It's an admittedly small sample, but so far this season, the $120-million investment in Matt Holliday sure seems to be worth it.
Holliday is batting .476 with two homers, five RBIs, seven runs scored and a stolen base one week into the season. And, not only is he productive, but he is performing his planned role of preventing the opposition from being able to pitch around one clear threat in the heart of the order.
Albert Pujols congratulates Matt Holliday as Holliday touches the plate after hitting a home run. AP photo.
On Saturday the Brewers felt compelled to pitch to Albert Pujols with runners on second and third and two outs and Holliday lurking on deck. That scenarion was unimaginable last season and before. Pujols would have certainly received four wide ones and the opposition would have worked on the next batter. And Pujols made it pay off with a two-RBI base hit.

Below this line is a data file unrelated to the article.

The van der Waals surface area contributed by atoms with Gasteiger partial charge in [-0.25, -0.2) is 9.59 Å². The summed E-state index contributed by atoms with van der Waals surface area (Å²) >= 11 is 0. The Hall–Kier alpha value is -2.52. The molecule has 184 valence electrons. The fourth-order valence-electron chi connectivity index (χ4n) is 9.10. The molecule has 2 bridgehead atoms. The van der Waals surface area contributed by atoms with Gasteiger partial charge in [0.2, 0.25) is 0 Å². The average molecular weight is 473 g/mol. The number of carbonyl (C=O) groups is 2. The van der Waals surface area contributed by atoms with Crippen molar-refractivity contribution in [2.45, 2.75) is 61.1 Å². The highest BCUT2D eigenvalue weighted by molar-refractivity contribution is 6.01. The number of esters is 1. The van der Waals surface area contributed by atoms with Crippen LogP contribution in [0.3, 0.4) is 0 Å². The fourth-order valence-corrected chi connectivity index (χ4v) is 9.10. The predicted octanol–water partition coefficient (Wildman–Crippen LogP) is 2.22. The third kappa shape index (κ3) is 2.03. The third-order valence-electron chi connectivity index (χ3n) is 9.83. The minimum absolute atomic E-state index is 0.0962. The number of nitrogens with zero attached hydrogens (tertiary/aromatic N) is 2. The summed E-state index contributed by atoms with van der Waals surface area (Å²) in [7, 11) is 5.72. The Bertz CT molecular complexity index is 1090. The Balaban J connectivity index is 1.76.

When teams have pitched around Pujols, Holliday has made them pay for that, too.
While some think the Cardinals overpaid for Holliday, I still believe he is the perfect guy to compliment Pujols in the batting order. Not only is Holliday a guy with enough power to provide a threat of turning a little bit of damage into a lot, he's a high average hitter who makes opposing managers believe that he has just as good of a chance to drive in runs as Pujols. Holliday also has under-rated speed and he has the same killer instinct and desire to win as Pujols.
Throw in the fact that he's also a righty hitter, so there is no reason for managers to pitch around Albert and bring in a lefty specialist, and I just don't see how Holliday could be a better fit for this club.
Holliday is capable of carrying a club when Pujols is cold... I still don't think Albert has been as hot as he is capable of getting since Holliday joined the Cardinals. Remember, Pujols was slowed by elbow problems late last year that caused him to have a stunning power outage. When Pujols gets into a groove, the Birds are going to score a whole lot of runs.